• Get them used to lower light at the end of the summer by keeping them in a shady place for a week or so before bringing them back indoors.

Use the right potting mix and fertilizer

  • Since citrus plants prefer acid conditions, use peat in the potting mix to help keep the pH down.
  • Use about one-third sterile potting soil, one-third perlite or vermiculite, and one-third peat or other organic matter in the potting mix.
  • Use a fertilizer made specially for acid-loving plants. Mix at half the recommended strength.
  • Fertilize the plant only when it is actively growing, usually April through August or September.

Watch for pests

  • Scale, whitefly and spider mites are some of the more common pests of citrus.
  • Make sure the leaves are kept clean by periodically washing them.
    • Pay special attention to the undersides as well as the tops of leaves.
  • To treat insects, check garden centers for products currently approved for use on houseplants.

Pollinate for fruit

You may have flowers, but still have difficulty getting fruit to form on your citrus plant. This may be due to lack of pollination.

Insects pollinate citrus outside. Since these are not usually present in the home, shake the flowers gently or flick them with your fingers to spread pollen from flower to flower.

Propagate new plants

Stem cuttings root easily.

  • Use new shoots which have been allowed to harden just a little. Hardened shoots have a little substance to them. Don’t use shoots that are still buttery soft.
  • Take cuttings in the spring or summer when the plants are growing most actively.
  • Root the cuttings in fresh potting mix, keeping them slightly moist.
  • Repot when new roots reach a length of one inch or so.
  • Seeds also grow quite easily, though they will usually not grow plants exactly like the parent.
    • Plants grown from seed seldom get large enough to flower and fruit.
    • Growing citrus from seeds is a good children’s project.
    • Using the same potting mix as you would for cuttings, place seeds about one-fourth inch below the surface of the mix.
    • Keep the potting soil moist.

edible trees & shrubs planting citrus trees Citrus trees (lemons, oranges, grapefruit etc..) require more care to plant than most other fruit trees as they are a little more sensitive to environmental conditions. On this page are some pointers to help you plant them.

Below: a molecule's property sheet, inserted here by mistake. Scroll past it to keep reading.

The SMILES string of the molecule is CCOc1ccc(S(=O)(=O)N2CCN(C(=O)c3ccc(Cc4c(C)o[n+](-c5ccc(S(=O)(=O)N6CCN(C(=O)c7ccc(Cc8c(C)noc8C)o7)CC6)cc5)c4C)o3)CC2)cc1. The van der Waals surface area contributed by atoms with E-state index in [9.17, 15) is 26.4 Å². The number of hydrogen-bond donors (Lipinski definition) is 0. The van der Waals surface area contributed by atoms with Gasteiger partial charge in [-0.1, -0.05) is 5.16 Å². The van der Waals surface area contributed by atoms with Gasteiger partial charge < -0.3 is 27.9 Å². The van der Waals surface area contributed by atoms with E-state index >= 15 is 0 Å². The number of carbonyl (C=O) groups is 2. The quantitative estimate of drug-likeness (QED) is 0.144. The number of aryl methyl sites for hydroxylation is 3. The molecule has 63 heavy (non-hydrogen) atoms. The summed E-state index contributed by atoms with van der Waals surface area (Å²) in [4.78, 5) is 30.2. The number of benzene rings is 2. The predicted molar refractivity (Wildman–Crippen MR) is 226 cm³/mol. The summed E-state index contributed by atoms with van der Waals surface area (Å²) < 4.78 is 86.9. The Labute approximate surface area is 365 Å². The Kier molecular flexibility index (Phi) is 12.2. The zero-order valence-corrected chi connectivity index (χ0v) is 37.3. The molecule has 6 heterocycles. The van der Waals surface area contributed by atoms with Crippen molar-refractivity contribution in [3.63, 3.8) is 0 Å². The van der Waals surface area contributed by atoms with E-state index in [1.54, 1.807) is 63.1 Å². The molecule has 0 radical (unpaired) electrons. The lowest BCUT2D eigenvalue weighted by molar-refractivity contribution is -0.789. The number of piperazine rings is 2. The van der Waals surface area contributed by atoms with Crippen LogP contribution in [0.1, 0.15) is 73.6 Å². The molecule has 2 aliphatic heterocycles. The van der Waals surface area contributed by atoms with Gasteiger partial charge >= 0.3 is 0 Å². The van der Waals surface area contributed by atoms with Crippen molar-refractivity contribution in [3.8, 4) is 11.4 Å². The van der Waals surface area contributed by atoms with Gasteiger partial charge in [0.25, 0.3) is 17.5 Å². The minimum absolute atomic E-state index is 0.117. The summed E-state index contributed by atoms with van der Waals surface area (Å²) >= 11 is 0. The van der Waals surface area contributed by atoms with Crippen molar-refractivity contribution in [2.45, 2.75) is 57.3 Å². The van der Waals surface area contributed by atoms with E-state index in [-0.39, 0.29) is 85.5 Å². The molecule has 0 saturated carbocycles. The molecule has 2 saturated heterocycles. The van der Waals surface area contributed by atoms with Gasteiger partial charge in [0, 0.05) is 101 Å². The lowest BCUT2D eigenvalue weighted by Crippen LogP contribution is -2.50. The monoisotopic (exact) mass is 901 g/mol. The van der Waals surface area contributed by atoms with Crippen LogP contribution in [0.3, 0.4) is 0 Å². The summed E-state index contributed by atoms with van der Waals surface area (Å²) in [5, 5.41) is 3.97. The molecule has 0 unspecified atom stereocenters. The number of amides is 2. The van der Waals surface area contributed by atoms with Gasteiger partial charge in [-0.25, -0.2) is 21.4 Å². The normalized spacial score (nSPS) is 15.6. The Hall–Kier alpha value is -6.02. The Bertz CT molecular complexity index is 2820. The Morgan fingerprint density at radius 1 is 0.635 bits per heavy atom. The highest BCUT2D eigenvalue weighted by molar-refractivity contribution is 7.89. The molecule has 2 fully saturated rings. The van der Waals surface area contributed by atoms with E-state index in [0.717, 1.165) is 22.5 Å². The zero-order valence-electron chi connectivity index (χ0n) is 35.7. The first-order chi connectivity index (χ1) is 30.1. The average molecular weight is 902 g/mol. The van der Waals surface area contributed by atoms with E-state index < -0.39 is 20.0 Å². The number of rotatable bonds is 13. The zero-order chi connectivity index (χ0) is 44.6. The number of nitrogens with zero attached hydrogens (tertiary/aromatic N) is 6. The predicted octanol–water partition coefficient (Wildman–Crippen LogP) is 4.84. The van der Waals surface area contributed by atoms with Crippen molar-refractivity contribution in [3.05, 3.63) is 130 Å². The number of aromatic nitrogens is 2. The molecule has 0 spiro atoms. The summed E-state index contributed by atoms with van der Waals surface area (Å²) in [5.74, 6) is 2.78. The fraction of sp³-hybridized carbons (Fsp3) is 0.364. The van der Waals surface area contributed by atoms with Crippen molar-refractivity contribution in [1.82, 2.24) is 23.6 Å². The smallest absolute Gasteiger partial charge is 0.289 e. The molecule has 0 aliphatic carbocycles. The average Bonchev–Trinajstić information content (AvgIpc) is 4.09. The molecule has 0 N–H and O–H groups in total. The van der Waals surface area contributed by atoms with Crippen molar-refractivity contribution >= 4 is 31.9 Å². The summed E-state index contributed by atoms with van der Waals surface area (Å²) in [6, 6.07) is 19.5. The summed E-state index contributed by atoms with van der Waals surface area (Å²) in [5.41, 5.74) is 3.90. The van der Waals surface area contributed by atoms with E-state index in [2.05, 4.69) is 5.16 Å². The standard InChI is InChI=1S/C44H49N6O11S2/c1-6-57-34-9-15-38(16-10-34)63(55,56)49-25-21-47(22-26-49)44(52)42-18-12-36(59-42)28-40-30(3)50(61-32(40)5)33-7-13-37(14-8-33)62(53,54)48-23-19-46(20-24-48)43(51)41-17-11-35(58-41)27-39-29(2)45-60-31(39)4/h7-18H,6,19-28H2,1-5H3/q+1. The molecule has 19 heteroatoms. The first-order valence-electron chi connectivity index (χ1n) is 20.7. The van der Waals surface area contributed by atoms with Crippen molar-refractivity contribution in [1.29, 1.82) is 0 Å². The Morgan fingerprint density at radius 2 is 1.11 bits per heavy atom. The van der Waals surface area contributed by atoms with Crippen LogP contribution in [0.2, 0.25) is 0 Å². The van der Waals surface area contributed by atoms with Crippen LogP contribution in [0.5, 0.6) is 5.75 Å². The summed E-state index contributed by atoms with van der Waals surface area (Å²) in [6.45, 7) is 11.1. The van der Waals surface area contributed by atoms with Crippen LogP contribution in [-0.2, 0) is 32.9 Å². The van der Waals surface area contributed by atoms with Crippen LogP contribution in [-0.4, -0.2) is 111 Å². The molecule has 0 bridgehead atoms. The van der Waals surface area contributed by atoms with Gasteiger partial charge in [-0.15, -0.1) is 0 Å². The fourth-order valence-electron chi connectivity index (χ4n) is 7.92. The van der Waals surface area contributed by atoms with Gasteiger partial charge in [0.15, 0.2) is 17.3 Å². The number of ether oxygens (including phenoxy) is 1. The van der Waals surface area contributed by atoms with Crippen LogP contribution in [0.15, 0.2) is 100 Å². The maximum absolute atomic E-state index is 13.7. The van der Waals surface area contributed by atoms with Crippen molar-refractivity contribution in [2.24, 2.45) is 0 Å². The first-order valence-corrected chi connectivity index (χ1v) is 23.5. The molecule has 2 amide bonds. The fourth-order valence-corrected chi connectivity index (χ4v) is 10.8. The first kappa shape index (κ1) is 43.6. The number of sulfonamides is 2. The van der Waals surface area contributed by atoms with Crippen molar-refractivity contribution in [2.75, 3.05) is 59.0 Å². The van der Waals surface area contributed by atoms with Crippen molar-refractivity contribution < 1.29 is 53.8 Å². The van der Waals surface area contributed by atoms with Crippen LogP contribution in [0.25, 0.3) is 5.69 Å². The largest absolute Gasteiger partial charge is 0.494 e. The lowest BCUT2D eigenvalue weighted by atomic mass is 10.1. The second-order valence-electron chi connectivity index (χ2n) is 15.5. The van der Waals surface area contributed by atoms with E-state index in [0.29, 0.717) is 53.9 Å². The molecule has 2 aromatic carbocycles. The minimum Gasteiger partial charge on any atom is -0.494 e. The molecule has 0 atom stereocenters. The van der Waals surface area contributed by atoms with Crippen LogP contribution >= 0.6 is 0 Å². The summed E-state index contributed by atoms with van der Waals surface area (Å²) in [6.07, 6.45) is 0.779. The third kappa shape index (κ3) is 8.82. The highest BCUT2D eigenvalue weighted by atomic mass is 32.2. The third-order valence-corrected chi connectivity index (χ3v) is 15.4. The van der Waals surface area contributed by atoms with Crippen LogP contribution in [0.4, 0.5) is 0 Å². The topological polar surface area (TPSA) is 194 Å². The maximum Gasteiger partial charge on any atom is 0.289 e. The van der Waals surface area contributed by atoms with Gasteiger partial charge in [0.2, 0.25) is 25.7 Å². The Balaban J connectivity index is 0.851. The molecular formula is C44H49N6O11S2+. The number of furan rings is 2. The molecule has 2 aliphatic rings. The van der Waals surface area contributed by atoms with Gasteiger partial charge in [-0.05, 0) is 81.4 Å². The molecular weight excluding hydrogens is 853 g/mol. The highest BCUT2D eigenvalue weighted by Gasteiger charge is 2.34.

Where to plant Citrus trees require hot Summers and relatively mild Winters to thrive. They can handle some frost in the Winter but do not like being exposed to wind. They also do better in light well drained soils.
The best place to plant a citrus tree is in a sunny but sheltered spot, such as on the North side of a house (South side in the Northern hemisphere). Having large shrubs or small trees either side will also help shelter it from the wind. Do not plant citrus trees in a boggy area as they don’t like wet roots.
When to plantCitrus trees are generally planted out in Spring after the threat of the last heavy frost has passed. But try not to leave it too late in the season as any young tree has difficulties establishing itself in hot weather.
How to plant
A. Dig hole and flood with water. Remove the tree from it’s pot and soak it in a bucket of water.

B. Fill the bottom of hole and place the tree in it so that the top of the pot bound section sits slightly above ground level,

C. Cover the base of the tree with sand and the rest of the ground with mulch.

If you have heavy clay soils then plant the tree virtually on top of the ground and mound your compost, soil and sand mix around it. A. Dig a hole twice as wide as the pot the tree is in and one and a half times it’s depth and flood the hole with water.
Tap the side of the citrus tree’s pot to loosen the roots. Gently remove it from the pot and stand it in a bucket of water. It’s best to do this about an hour before you plant it to allow the roots to get a thorough soaking.
B. Mix some of the soil removed from the hole with sand and compost. You can also add a small amount of manure or blood and bone but not too much as there is a risk of burning the roots.
Fill the bottom of the hole with this sand/soil/compost mixture. Remove the tree from the bucket, tease out it’s roots with your fingers and place it in the hole so that the top section sits about 5cm (2 inches) above the level of the ground.
Fill the rest of the hole with the remaining sand/soil/compost mixture to ground level.
E. Place pure sand around the base of the trunk. This is to reduce the risk of collar rot which can occur if you run mulch right up to the trunk.
Cover the rest of the ground with mulch. Drive a stake into the ground next to the tree and tie it. Give the mound a thorough watering to make sure that the roots are not exposed to any air pockets.
Planting in heavy clay soilIf you have heavy clay soil or ground that is prone to being wet then consider planting the tree virtually on top of the ground.
The same steps are taken as above except the potted section only just sits in the ground a little way and the sand/soil/compost mixture is mounded up around the sides. The tree can even be placed right on top of the ground if the clay soil is very heavy.
The main disadvantage of this method is that the tree is more prone to falling over in high winds as a mounded tree takes longer to establish roots strong enough to withstand such winds. If you use this method then it might be worthwhile staking the tree with two or more stakes for extra strength.
It may also be worthwhile laying out agricultural drainage pipe to let excess water drain away.